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Small Plastics, Big Problem

by Joshua Sailo

by Victoria Rainbolt

Devika Jajoo

Posted on 04 June 2017

Most of us wear synthetic fabrics like polyester every day. Our dress shirts, yoga pants, and even underwear are all increasingly made of synthetic materials — plastic, in fact— because of their stretchiness.

But these synthetic fabrics, from which 60% of all clothing on earth is made, have a big hidden problem.

It’s a plastic manufactured from crude oil (an energy-intensive process). Even though some manufacturers are adding recycled polyester, often sourced from plastic bottles, to their fabrics, these have the same environmental repercussions as new polyester, which researchers are only just starting to understand.

What we know now is that every wash releases plastic microfibers into waterways and these persist indefinitely, contaminating lakes and oceans and getting ingested by animals and, indirectly, by us.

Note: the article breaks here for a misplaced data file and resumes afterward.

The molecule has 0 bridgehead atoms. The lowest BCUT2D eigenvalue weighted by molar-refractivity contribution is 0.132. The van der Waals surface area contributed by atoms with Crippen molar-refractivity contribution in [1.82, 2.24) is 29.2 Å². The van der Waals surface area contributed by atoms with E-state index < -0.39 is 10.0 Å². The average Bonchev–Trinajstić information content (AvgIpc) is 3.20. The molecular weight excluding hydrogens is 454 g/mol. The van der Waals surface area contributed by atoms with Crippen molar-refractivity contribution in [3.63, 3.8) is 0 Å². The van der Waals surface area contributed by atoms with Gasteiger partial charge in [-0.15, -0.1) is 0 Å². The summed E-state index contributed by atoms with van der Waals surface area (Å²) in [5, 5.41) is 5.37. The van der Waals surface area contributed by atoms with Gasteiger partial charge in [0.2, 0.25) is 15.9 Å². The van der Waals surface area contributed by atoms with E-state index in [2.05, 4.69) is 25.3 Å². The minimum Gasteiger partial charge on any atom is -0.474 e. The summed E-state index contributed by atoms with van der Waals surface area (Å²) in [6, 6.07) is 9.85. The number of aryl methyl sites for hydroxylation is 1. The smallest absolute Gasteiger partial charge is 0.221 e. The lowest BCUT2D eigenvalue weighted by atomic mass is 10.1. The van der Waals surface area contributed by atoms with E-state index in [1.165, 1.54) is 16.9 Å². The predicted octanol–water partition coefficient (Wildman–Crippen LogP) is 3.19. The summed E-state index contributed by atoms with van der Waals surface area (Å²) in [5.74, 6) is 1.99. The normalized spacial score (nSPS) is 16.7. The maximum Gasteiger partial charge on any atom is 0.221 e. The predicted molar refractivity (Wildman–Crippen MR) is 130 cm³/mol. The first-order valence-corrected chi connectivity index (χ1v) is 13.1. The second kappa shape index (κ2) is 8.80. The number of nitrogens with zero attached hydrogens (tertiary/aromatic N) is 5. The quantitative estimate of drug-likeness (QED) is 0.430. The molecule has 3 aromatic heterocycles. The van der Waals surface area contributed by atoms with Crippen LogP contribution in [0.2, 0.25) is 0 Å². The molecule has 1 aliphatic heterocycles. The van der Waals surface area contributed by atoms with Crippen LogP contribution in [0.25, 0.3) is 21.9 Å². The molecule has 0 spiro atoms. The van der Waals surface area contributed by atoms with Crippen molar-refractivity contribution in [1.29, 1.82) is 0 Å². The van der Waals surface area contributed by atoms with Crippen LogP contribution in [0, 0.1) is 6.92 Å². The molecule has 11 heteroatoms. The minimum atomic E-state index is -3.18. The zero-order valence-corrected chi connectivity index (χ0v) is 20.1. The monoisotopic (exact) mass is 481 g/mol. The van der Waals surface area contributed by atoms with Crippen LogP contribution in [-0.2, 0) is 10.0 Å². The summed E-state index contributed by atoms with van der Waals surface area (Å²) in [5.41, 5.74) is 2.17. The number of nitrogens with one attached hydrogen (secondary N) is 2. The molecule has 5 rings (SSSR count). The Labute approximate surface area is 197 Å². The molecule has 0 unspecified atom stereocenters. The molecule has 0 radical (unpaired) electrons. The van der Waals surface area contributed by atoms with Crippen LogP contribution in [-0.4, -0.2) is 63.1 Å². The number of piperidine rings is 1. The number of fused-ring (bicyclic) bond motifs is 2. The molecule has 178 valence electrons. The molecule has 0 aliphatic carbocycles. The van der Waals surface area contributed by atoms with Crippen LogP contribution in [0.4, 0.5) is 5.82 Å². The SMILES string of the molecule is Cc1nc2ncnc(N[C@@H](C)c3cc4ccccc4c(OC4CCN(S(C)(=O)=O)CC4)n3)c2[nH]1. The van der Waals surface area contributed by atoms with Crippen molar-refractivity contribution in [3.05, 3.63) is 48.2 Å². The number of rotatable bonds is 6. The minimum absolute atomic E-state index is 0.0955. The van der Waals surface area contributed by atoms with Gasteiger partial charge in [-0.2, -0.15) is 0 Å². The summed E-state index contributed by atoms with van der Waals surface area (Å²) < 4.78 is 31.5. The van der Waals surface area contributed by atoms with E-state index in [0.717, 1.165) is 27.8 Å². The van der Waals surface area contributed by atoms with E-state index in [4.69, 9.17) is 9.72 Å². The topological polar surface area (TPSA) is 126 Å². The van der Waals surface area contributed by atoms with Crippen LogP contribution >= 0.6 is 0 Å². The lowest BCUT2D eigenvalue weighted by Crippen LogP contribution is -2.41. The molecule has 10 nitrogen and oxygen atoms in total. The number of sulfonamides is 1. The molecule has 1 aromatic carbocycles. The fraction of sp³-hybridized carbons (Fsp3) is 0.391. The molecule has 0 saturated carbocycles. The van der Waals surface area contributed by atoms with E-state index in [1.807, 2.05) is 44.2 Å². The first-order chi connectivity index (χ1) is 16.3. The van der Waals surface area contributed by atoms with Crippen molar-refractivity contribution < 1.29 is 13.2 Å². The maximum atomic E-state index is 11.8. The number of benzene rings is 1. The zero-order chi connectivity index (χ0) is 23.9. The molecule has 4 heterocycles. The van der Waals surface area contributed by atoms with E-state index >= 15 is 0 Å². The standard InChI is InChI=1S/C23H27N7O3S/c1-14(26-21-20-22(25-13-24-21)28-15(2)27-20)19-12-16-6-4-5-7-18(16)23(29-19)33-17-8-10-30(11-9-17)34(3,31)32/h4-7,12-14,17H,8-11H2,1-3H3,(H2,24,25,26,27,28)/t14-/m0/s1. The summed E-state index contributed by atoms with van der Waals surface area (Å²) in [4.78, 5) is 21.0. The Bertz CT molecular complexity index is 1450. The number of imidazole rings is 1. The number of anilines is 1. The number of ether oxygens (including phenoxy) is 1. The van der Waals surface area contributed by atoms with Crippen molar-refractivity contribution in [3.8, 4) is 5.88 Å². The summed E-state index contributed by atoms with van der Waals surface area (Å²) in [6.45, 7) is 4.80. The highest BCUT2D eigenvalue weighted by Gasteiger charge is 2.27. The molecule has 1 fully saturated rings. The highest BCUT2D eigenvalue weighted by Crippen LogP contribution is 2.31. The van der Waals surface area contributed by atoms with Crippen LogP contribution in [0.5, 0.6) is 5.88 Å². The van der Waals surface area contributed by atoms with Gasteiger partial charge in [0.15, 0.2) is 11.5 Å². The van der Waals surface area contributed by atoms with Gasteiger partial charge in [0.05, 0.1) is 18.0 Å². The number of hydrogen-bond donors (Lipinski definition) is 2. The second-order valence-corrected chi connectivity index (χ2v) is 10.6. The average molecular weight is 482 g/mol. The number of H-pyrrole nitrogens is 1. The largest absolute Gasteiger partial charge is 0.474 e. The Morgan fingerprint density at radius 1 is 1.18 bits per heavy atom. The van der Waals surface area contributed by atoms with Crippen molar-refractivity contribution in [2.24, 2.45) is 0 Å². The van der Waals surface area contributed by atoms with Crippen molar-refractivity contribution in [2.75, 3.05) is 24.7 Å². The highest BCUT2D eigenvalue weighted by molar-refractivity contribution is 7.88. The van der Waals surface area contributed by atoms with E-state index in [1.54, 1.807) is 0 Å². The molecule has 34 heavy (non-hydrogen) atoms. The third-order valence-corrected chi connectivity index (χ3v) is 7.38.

As per an article in The New York Times:

“Even if these microplastics are trapped at filtration plants, they can end up in sludge produced by the facilities, which is often sent to farms to be used as fertilizer. From there, the fibers can make their way into other water systems, or into the digestive tracts of animals that graze on the fertilized plants.”

Watch the following video from The Story of Stuff Project to find out more:

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